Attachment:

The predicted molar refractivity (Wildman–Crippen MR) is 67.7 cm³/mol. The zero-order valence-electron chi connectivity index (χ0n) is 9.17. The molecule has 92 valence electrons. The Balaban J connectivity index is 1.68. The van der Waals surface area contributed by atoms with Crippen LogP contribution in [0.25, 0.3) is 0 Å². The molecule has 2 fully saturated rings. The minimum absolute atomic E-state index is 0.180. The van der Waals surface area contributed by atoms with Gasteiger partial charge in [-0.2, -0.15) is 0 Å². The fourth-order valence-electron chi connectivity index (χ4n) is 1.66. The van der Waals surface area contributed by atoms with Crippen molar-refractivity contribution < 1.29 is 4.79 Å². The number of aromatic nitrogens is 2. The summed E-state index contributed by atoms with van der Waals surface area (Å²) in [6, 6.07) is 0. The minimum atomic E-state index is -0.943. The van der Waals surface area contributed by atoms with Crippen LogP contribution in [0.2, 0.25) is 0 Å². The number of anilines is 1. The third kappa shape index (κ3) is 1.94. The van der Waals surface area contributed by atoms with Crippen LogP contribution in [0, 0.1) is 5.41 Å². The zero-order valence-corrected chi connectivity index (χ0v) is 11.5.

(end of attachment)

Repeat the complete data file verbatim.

The predicted molar refractivity (Wildman–Crippen MR) is 67.7 cm³/mol. The zero-order valence-electron chi connectivity index (χ0n) is 9.17. The molecule has 92 valence electrons. The Balaban J connectivity index is 1.68. The van der Waals surface area contributed by atoms with Crippen LogP contribution in [0.25, 0.3) is 0 Å². The molecule has 2 fully saturated rings. The minimum absolute atomic E-state index is 0.180. The van der Waals surface area contributed by atoms with Gasteiger partial charge in [-0.2, -0.15) is 0 Å². The fourth-order valence-electron chi connectivity index (χ4n) is 1.66. The van der Waals surface area contributed by atoms with Crippen molar-refractivity contribution < 1.29 is 4.79 Å². The number of aromatic nitrogens is 2. The summed E-state index contributed by atoms with van der Waals surface area (Å²) in [6, 6.07) is 0. The minimum atomic E-state index is -0.943. The van der Waals surface area contributed by atoms with Crippen LogP contribution in [0.2, 0.25) is 0 Å². The number of anilines is 1. The third kappa shape index (κ3) is 1.94. The van der Waals surface area contributed by atoms with Crippen LogP contribution in [0, 0.1) is 5.41 Å². The zero-order valence-corrected chi connectivity index (χ0v) is 11.5.